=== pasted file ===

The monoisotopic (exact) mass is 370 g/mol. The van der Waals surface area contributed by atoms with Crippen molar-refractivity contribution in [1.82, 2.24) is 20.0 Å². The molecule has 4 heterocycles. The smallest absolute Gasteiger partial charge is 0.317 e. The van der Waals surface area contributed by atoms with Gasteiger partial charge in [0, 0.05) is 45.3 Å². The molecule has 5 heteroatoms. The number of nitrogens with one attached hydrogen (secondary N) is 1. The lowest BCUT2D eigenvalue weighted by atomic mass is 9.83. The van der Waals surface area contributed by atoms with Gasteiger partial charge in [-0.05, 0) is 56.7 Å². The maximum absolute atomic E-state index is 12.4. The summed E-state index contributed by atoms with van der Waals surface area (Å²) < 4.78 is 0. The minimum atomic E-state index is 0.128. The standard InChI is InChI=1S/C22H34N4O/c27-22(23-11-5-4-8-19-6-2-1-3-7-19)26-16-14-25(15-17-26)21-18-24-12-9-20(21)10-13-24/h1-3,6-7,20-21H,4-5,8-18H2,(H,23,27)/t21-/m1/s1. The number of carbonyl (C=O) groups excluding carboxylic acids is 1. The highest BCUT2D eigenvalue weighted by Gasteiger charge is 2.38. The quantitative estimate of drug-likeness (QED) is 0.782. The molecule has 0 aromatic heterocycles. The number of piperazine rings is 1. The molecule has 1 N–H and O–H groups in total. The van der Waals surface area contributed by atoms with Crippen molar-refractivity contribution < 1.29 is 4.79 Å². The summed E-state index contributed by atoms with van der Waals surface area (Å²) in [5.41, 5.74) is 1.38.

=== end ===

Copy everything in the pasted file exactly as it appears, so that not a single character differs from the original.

The monoisotopic (exact) mass is 370 g/mol. The van der Waals surface area contributed by atoms with Crippen molar-refractivity contribution in [1.82, 2.24) is 20.0 Å². The molecule has 4 heterocycles. The smallest absolute Gasteiger partial charge is 0.317 e. The van der Waals surface area contributed by atoms with Gasteiger partial charge in [0, 0.05) is 45.3 Å². The molecule has 5 heteroatoms. The number of nitrogens with one attached hydrogen (secondary N) is 1. The lowest BCUT2D eigenvalue weighted by atomic mass is 9.83. The van der Waals surface area contributed by atoms with Gasteiger partial charge in [-0.05, 0) is 56.7 Å². The maximum absolute atomic E-state index is 12.4. The summed E-state index contributed by atoms with van der Waals surface area (Å²) < 4.78 is 0. The minimum atomic E-state index is 0.128. The standard InChI is InChI=1S/C22H34N4O/c27-22(23-11-5-4-8-19-6-2-1-3-7-19)26-16-14-25(15-17-26)21-18-24-12-9-20(21)10-13-24/h1-3,6-7,20-21H,4-5,8-18H2,(H,23,27)/t21-/m1/s1. The number of carbonyl (C=O) groups excluding carboxylic acids is 1. The highest BCUT2D eigenvalue weighted by Gasteiger charge is 2.38. The quantitative estimate of drug-likeness (QED) is 0.782. The molecule has 0 aromatic heterocycles. The number of piperazine rings is 1. The molecule has 1 N–H and O–H groups in total. The van der Waals surface area contributed by atoms with Crippen molar-refractivity contribution < 1.29 is 4.79 Å². The summed E-state index contributed by atoms with van der Waals surface area (Å²) in [5.41, 5.74) is 1.38.